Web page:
Honoring Deputy Allery and the other fallen officers
Washington, D.C. (WDAZ-TV)
A day to honor those who were killed in the line of duty.
They may have made the ultimate sacrifice to keep us safe, but their legacy continues to burn.
Lead by the roar of police motorcycle....families of officers who made the ultimate sacrifice were escorted into the 30th Annual Candlelight Vigil on the National Mall.
They came from across the country including North Dakota. The father and brother, along with the children of Rolette County Sheriff's Deputy Colt Allery, were among the nearly 20,000 in attendance.
"Freedom isn't free, there are those who paid a price for it," said former U.S. Attorney General John Ashcroft, who is now the chairman of the National Law Enforcement Officers Memorial Fund.
The 29-year-old from St. John was among the 129 officers who made the supreme sacrifice last year. Deputy Allery was shot and killed by a career criminal driving a stolen car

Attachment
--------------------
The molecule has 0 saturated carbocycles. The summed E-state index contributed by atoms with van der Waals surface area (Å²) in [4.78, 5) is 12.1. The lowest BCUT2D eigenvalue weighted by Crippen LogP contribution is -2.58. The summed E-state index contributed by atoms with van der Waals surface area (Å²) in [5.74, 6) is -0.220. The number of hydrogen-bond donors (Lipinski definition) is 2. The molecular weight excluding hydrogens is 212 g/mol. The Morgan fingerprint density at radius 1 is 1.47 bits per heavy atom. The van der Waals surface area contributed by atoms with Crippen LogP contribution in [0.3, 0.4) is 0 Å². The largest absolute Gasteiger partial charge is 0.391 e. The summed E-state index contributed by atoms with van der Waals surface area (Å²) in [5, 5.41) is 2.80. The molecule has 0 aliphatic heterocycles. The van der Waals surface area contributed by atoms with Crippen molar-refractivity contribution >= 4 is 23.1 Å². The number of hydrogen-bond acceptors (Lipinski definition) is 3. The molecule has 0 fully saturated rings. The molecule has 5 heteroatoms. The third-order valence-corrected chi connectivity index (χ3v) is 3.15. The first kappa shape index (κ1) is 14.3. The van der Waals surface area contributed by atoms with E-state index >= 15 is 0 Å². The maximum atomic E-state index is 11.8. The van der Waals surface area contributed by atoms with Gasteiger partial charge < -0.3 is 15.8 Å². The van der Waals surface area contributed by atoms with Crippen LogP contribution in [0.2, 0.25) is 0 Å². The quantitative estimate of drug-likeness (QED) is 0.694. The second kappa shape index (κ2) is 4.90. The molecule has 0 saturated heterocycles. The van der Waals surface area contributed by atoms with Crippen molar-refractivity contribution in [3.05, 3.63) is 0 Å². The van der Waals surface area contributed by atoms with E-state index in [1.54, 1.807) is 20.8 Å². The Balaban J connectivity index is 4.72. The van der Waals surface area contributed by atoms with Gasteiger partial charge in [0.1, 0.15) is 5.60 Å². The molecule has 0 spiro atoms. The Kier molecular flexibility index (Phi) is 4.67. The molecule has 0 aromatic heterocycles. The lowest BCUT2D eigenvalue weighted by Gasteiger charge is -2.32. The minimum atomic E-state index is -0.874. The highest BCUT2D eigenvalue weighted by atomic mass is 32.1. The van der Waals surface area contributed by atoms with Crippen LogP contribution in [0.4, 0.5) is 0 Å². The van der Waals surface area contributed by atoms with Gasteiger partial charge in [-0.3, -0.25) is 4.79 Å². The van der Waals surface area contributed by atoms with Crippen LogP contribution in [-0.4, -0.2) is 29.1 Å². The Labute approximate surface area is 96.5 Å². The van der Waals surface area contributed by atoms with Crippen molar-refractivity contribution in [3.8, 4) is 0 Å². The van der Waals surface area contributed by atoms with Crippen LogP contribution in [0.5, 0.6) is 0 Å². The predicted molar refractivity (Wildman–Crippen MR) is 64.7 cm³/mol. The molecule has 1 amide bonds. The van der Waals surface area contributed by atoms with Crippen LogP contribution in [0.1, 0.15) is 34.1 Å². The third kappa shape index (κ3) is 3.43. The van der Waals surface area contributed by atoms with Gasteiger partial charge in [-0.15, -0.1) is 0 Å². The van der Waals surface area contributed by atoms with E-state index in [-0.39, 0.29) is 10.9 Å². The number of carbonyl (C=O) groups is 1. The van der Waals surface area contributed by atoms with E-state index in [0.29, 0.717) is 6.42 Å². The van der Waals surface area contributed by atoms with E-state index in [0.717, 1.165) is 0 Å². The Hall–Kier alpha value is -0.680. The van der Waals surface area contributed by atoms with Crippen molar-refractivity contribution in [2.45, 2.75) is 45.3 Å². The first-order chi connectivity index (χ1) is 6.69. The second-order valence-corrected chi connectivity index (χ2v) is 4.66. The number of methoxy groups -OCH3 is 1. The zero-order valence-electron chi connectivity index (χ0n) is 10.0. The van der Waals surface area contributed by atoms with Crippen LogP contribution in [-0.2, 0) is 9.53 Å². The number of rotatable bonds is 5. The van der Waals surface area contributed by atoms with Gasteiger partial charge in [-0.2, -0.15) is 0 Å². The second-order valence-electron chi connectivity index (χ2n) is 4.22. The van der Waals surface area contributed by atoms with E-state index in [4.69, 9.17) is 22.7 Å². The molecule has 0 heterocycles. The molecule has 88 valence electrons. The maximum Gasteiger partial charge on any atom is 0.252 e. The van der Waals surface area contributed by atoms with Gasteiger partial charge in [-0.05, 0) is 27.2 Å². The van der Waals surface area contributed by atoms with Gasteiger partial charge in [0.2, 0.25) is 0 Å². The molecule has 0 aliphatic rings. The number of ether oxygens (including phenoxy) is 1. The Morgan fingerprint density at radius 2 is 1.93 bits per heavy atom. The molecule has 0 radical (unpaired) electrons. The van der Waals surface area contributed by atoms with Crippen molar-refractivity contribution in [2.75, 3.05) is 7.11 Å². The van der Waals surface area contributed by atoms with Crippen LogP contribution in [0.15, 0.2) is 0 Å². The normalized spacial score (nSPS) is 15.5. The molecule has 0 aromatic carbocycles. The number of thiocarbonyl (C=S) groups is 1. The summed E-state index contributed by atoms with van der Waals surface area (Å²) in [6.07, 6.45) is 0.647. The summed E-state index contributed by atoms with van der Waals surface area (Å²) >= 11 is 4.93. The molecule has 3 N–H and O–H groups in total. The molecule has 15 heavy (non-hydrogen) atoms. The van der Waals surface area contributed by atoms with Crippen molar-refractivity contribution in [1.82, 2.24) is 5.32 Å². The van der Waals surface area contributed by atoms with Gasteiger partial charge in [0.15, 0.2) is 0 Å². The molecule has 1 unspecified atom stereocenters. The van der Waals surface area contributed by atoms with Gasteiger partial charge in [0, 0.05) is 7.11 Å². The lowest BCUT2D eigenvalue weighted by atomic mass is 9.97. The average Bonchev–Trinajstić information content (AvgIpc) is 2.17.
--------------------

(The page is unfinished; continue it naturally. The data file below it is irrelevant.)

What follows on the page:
"I am reminded of the sacrifice of these wonderful American law enforcement officers every time I sign a letter to the families of every officer who has lost their life in the line of duty," said current U.S. Attorney General Jeff Sessions.
Current and former national leaders talked about the importance of the thin blue line.
"The line between right and wrong," commented Ashcroft.
And said police officers shouldn't be putting a target on themselves by putting on the badge.
"When a police officer is shot, each of us dies in some measure," said Ashcroft.
Then state, by state a roll call of the 360 names added to the National Law Enforcement Officers Memorial, some who made the ultimate sacrifice before the national memorial was created.
The 183rd name called hit close to home, it was Deputy Colt Allery's name.
Then as 20,000 candles illuminated the national mall, the country was reminded of one thing.
"Stories that inspire us and memories cannot be extinguished," commented a speaker.
A plea to make sure the men and women in blue return home each night.
"I think it's our duty to honor the fallen by stopping the falling," called Ashcroft.
"Tonight we remember our fallen heroes," mentioned Sessions.